YAMAHA MT-03 (2020 - on) Review


  • A2-friendly naked bike
  • Modern looks and tech
  • R3 engine is very free revving

At a glance

Owners' reliability rating: 4.3 out of 5 (4.3/5)
Power: 41 bhp
Seat height: Low (30.7 in / 780 mm)
Weight: Low (370 lbs / 168 kg)


New £5,300
Used £3,600 - £5,300

Overall rating

Next up: Ride & brakes
3 out of 5 (3/5)

The A2 licence friendly middleweight class is a tough old place to be, and you really need a unique selling point to help you stand out from the crowds. Something, it has to be said, that the Yamaha MT-03 does struggle with.

Initially launched in 2016, the MT-03 is effectively a naked version of the Yamaha YZF-R3 - the Japanese firm's A2 sportsbike - and while this is no bad thing at all (especially considering Yamaha race the R3 on the world scene) the issue is that the bike it is based upon is also, well, a bit budget if we are being brutally honest.

To be fair to Yamaha in the 2020 update, which saw the MT-03 gain inverted forks as well as a new LCD dash, it was given a bit of extra bling but when you compare it to the likes of the KTM 390 Duke with its TFT dash and radial brakes, or even the Kawasaki Z400 which has a cool dash but lacks inverted forks, the Yamaha is a bit behind the curve.

Not without its fans (there are a few MT-03-specific forums and Facebook groups out there) the MT hasn’t quite replicated the sales success of its bigger siblings and only equates for 6% of all MT family sold in Europe. If you are after a light, fun and easy-going A2-legal middleweight for urban use that won’t break the bank it isn’t a bad option, it’s just not the best in its class.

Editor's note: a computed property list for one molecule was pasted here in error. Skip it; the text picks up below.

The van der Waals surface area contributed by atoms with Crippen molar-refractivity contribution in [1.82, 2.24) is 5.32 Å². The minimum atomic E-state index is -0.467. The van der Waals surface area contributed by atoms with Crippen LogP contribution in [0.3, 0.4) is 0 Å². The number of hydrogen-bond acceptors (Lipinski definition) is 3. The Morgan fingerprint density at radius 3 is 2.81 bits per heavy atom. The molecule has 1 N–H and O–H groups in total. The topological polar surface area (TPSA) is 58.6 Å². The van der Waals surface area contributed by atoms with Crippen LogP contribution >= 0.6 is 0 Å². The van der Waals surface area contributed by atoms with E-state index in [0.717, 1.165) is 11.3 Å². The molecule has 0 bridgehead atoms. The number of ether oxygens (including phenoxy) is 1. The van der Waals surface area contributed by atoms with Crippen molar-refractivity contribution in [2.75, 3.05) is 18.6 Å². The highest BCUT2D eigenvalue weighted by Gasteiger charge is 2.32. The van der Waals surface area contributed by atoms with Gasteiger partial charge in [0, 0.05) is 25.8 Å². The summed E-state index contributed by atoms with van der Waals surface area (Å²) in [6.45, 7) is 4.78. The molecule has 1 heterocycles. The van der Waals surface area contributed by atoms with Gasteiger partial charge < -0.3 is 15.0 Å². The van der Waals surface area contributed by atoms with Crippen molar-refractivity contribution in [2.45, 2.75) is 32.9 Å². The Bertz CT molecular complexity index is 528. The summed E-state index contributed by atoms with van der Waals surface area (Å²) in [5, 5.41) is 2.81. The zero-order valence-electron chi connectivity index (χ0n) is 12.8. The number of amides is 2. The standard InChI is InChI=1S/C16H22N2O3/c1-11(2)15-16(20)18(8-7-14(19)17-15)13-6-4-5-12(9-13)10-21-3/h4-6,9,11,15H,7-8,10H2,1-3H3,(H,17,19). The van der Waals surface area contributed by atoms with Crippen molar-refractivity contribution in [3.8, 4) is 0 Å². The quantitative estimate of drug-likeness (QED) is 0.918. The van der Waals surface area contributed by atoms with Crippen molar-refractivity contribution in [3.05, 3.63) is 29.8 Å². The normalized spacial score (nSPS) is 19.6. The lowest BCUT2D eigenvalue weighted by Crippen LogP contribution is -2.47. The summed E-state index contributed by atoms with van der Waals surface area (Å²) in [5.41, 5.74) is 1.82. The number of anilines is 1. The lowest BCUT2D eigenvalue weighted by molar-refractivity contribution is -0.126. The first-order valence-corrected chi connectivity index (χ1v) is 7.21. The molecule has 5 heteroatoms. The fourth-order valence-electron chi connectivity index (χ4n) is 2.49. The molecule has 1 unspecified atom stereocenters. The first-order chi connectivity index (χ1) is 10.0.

Yamaha are pitching this bike firmly at young riders, aged between 20 and 30, wanting something with big bike appeal – offering a stepping-stone between the L-plate-friendly Yamaha MT-125 and middleweight Yamaha MT-07.

Watch: Yamaha MT-03 video review

In this video our Dan Sutherland takes the two smallest Yamaha nakeds - the MT-125 and the MT-03 - to task to find out if they're the top of the class.

Ride quality & brakes

Next up: Engine
3 out of 5 (3/5)

Don’t be put off by the fact the MT-03 has a pretty basic-looking tubular steel chassis, it is effectively a naked YZF-R3 and that’s the bike Yamaha race in the World Supersport 300 series.

In 2020 the MT’s riding position was revised very slightly, making it a bit more relaxed, however the major update came from the telescopic forks being replaced by chunkier 37mm inverted items.

More a visual improvement than a performance one, the MT is set quite softly on its suspension but can still be hustled along at quite a rate through a set of bends – well, once you have junked the hideous OE rubber and fitted some proper European-spec alternatives.

A light weight of just 168kg makes it really agile and manoeuvrable at low speed while a low 780mm seat height is reassuring for newer riders.